Also consider that unpaid internships are an impossibility for many people. Someone who spent their college summers working at a restaurant to pay bills isn’t necessarily a less skilled or dedicated marketer than someone who was able to go months without a paycheck. 

4. Interview intelligently

Once you’ve selected your candidates to interview, you may find yourself frantically Googling, “good job interview questions.” This actually isn’t a terrible place to start, but ideally you’ll want your interview to be a mutually beneficial conversation, not just you firing question after question.

Think about what you want to communicate about your organization to the candidates. What is your culture like? Why do you work there? What is important for people to know before they jump in? 

Try to avoid routine interview questions that don’t really tell you anything. “What is your greatest weakness?” simply invites non-answers like, “Sometimes I work too hard,” or “It’s hard not to hold everyone else to the incredibly high standard I set for myself.” No one’s going to tell you, “Well, I’m late all the time and I’m easily frustrated,” which would actually be useful. 

Instead, ask questions that help you learn more about their experience and personality. What were their favorite past projects? What were their least favorite projects? Why? What skills have they found most useful in the past? What are they hoping to learn next?

5. Talk is cheap

One thing about communications professionals is that we are often very, very good at talking. The problem is that this can cloud an interview process, so that you mistake a candidate being articulate, engaging, and ready to chat your ear off for actual marketing skills.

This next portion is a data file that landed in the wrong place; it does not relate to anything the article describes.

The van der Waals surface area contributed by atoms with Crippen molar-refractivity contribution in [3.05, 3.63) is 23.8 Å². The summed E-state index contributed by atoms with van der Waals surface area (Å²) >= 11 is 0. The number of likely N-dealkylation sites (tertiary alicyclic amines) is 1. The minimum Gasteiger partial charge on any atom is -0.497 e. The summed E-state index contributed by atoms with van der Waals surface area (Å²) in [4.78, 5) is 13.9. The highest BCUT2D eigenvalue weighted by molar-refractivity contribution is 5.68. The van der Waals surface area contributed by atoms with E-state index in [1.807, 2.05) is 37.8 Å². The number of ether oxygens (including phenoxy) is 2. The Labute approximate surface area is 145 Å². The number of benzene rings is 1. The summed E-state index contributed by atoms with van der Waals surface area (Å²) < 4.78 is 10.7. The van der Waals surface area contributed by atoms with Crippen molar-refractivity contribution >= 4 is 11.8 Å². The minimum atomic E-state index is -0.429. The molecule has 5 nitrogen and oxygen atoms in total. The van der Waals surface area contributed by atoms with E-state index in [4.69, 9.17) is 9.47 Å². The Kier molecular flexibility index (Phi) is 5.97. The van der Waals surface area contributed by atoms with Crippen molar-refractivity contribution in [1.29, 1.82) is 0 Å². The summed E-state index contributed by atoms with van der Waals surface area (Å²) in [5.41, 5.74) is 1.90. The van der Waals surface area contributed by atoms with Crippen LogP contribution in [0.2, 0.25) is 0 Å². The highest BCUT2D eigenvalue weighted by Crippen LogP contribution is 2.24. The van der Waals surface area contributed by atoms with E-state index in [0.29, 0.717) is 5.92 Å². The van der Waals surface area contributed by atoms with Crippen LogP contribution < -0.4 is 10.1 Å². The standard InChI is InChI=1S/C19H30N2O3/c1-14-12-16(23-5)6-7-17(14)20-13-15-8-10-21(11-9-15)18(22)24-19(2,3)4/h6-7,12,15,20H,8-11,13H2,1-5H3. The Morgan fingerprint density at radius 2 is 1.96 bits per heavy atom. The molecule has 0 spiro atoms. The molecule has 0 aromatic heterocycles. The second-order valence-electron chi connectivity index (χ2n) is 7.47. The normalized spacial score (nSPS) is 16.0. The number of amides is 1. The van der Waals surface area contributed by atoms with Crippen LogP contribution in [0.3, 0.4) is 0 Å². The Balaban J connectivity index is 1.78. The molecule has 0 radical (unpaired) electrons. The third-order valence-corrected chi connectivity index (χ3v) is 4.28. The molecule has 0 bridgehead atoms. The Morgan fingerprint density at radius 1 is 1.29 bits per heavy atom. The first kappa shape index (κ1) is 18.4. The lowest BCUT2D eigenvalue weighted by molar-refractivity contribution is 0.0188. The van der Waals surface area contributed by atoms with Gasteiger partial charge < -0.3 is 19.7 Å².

Consequently, it’s very helpful to see some work. The best way to do this is to ask for a portfolio or samples of past work, and review it with the candidate to learn more about their process, how it performed, and the resources they had available to create it. 

If at all possible, resist the urge to create an assignment like, “Create a poster marketing our organization” or “write ten social media posts promoting our event.” That is asking someone to work for you before they work for you!

If you really can’t tell the quality of someone’s work unless it’s directly about your organization, then offer a stipend for creating brand-new material. (And please don’t use the materials created by people you didn’t hire without paying them for their hard work!)

Build the team that builds your organization

With a clear job description, a focus on relevant skills, a thoughtful interview process, and a review of relevant work, you’ll be positioned to add the next valuable member of your nonprofit marketing team. 

We hope you find just the right person for your amazing organization!

 

About the author:

Megan Donahue is a communications consultant, writer, and nonprofit nerd. She's the host of Love & Robots and fascinated by the intersection of nonprofits and technology.